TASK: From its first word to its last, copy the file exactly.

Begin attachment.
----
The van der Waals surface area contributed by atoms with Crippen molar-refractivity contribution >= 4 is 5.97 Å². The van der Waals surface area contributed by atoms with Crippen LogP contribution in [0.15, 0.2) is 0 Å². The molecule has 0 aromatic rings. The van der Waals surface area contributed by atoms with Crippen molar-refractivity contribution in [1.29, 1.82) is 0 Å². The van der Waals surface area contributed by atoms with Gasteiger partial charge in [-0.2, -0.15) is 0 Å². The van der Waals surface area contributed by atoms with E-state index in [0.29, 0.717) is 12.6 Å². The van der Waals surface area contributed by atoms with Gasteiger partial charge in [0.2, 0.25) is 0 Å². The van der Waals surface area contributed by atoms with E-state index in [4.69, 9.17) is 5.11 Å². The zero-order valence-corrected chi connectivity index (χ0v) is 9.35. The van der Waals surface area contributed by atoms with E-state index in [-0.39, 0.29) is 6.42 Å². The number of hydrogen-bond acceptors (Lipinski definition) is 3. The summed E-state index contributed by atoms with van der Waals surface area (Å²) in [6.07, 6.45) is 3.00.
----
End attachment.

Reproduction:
The van der Waals surface area contributed by atoms with Crippen molar-refractivity contribution >= 4 is 5.97 Å². The van der Waals surface area contributed by atoms with Crippen LogP contribution in [0.15, 0.2) is 0 Å². The molecule has 0 aromatic rings. The van der Waals surface area contributed by atoms with Crippen molar-refractivity contribution in [1.29, 1.82) is 0 Å². The van der Waals surface area contributed by atoms with Gasteiger partial charge in [-0.2, -0.15) is 0 Å². The van der Waals surface area contributed by atoms with E-state index in [0.29, 0.717) is 12.6 Å². The van der Waals surface area contributed by atoms with Gasteiger partial charge in [0.2, 0.25) is 0 Å². The van der Waals surface area contributed by atoms with E-state index in [4.69, 9.17) is 5.11 Å². The zero-order valence-corrected chi connectivity index (χ0v) is 9.35. The van der Waals surface area contributed by atoms with E-state index in [-0.39, 0.29) is 6.42 Å². The number of hydrogen-bond acceptors (Lipinski definition) is 3. The summed E-state index contributed by atoms with van der Waals surface area (Å²) in [6.07, 6.45) is 3.00.